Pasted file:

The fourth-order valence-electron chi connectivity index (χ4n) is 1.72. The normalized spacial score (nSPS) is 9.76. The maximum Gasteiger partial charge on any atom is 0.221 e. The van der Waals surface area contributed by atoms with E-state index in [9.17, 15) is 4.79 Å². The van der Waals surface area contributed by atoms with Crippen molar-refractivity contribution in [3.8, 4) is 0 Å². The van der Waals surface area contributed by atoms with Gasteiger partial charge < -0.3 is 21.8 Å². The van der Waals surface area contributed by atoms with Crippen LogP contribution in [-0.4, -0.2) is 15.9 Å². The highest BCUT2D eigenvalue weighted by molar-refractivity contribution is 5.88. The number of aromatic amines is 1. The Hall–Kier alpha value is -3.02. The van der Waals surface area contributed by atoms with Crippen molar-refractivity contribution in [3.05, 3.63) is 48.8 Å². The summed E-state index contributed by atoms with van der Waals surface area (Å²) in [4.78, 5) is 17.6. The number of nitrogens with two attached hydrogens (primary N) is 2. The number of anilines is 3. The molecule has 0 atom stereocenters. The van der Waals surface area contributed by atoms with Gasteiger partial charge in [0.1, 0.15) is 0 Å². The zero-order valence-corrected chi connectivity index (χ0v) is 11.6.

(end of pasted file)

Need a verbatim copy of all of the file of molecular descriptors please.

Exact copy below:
The fourth-order valence-electron chi connectivity index (χ4n) is 1.72. The normalized spacial score (nSPS) is 9.76. The maximum Gasteiger partial charge on any atom is 0.221 e. The van der Waals surface area contributed by atoms with E-state index in [9.17, 15) is 4.79 Å². The van der Waals surface area contributed by atoms with Crippen molar-refractivity contribution in [3.8, 4) is 0 Å². The van der Waals surface area contributed by atoms with Gasteiger partial charge < -0.3 is 21.8 Å². The van der Waals surface area contributed by atoms with Crippen LogP contribution in [-0.4, -0.2) is 15.9 Å². The highest BCUT2D eigenvalue weighted by molar-refractivity contribution is 5.88. The number of aromatic amines is 1. The Hall–Kier alpha value is -3.02. The van der Waals surface area contributed by atoms with Crippen molar-refractivity contribution in [3.05, 3.63) is 48.8 Å². The summed E-state index contributed by atoms with van der Waals surface area (Å²) in [4.78, 5) is 17.6. The number of nitrogens with two attached hydrogens (primary N) is 2. The number of anilines is 3. The molecule has 0 atom stereocenters. The van der Waals surface area contributed by atoms with Gasteiger partial charge in [0.1, 0.15) is 0 Å². The zero-order valence-corrected chi connectivity index (χ0v) is 11.6.